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Port Jefferson School District

Earl L. Vandermeulen High School robotics team. Photo courtesy PJSD

Members of the Earl L. Vandermeulen High School robotics team took part in the recent FIRST competition at Hofstra University, putting their knowledge to the test against 50 other New York high school teams and six international teams from as far as India and Taiwan. 

This year, Port Jefferson was joined by Mount Sinai High School students. Their combined efforts helped the team make it to the final rounds to place seventh overall — an extremely challenging event to win, given the level of international competition. 

Students used their math, science and engineering abilities and took months to design and build their robot, following strict rules, limited resources and an intense time limit. The teams were challenged to raise funds, design a brand, hone teamwork skills and program their industrial-size robots to play a complex field game against like-minded competitors.

“We call FIRST Robotics Competition the ultimate sport for the mind,” Port Jefferson’s technology and engineering teacher and robotics team adviser Brian Chalmers said. “Applying skills learned in the classroom during competition is always a positive opportunity for our students. It’s as close to real-world engineering as a student can get.” 

He added, “We are proud of our students and grateful for our professional volunteer mentors who shared their time and talents to guide these students to success.”

Earl L. Vandermeulen High School Tri-M Music Honor Society students. Photo courtesy PJSD

The Earl L. Vandermeulen High School Chapter 2172 of the Tri-M Music Honor Society hosted its 16th annual honors recital and induction on April 4. 

This year’s inductees are students Thales Cheng, Caitlin Dickhuth, Kenneth Dixon-Lanza, Mari Fukuto, Iris He, Andi Kelly, Kay Moran, Fiona Reichers, Samantha Reichers, Alice Snyder, Emily Snyder, Kristina Shterengas and Madison Testa.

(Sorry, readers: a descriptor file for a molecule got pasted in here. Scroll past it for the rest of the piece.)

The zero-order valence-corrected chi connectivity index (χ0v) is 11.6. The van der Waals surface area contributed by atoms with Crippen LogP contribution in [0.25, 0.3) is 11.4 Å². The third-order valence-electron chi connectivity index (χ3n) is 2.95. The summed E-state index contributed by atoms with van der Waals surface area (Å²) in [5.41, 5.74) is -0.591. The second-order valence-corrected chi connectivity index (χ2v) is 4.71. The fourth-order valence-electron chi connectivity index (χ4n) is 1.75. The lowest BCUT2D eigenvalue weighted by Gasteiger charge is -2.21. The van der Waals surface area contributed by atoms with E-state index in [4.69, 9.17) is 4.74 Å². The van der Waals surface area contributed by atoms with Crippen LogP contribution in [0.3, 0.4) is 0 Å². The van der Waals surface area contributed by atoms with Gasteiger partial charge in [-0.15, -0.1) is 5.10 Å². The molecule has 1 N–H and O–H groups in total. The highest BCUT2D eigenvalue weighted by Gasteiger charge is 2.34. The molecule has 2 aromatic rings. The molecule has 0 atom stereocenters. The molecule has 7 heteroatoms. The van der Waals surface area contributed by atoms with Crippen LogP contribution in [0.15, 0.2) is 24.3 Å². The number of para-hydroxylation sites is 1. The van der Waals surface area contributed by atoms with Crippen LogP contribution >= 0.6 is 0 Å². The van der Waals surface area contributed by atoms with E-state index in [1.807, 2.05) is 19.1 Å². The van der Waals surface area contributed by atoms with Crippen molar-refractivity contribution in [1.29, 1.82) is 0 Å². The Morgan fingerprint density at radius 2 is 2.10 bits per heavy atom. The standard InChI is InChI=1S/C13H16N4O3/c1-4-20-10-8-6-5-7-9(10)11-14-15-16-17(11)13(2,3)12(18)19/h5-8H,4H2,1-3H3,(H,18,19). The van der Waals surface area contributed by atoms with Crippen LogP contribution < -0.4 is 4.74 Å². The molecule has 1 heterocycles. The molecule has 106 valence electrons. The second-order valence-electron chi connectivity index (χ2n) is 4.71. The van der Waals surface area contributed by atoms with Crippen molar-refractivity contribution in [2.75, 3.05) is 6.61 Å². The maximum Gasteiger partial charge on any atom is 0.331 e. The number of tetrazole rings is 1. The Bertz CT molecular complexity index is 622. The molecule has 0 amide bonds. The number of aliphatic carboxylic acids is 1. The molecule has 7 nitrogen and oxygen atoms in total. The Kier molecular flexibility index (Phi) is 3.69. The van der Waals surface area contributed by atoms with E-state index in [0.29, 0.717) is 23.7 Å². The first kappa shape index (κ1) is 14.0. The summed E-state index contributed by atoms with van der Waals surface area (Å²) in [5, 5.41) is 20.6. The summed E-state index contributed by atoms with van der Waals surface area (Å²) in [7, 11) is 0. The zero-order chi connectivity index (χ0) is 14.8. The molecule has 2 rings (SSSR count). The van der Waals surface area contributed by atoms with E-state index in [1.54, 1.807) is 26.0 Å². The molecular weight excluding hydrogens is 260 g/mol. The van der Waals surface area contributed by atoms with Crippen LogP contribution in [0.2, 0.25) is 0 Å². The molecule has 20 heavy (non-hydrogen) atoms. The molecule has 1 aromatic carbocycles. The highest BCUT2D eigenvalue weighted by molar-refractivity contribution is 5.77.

Requirements needed to become a member of Tri-M are based on the society’s five points of distinction: scholarship, character, cooperation, leadership and service.

Graphic from PJSD website
By Mallie Jane Kim

Port Jefferson School District residents will have another chance to vote on a capital bond to fund school improvement projects, this time for $15.9 million. 

This vote — scheduled for Tuesday, May 16 — comes just after the community rejected a pair of proposed bonds totaling $24.9 million last December. The district’s Board of Education approved putting the bond up for community approval at a meeting Tuesday, March 14, with the support of all six members present — trustee Ravi Singh was absent.

If the current proposal passes, taxpayers will pay for the bond in installments over several years. The vote will take place alongside the vote to approve next year’s annual district budget.

School officials suggest the proposal is more modest than the pair of bonds voted down in December, making no mention of replacing the high school’s grass sports field with artificial turf, a point of contention last time. 

This bond would fund improvements to, for example, locker rooms, heating, cooling and ventilation systems, and alterations to some interior spaces. The details of this plan are on file for public review in the district clerk’s office, and the district will post more information about the new bond under the “Bond Project” tab of its website.

The board also plans to allocate more money toward capital improvement projects in the annual budget, according to Deputy Superintendent Sean Leister, which would help to pay for some facility update priorities and better plan for future needs. 

“Seeing how difficult it is to go out for a bond and how hard times are, we were talking about gradually increasing the allocation,” he said while presenting the second draft of the district’s 2023-24 budget to the board. He added that he hoped this plan would mitigate the need for additional capital bonds in the foreseeable future.

Leister explained that updates to school infrastructure, health and safety — including security — and instructional classrooms would all be considered in school budgets moving forward.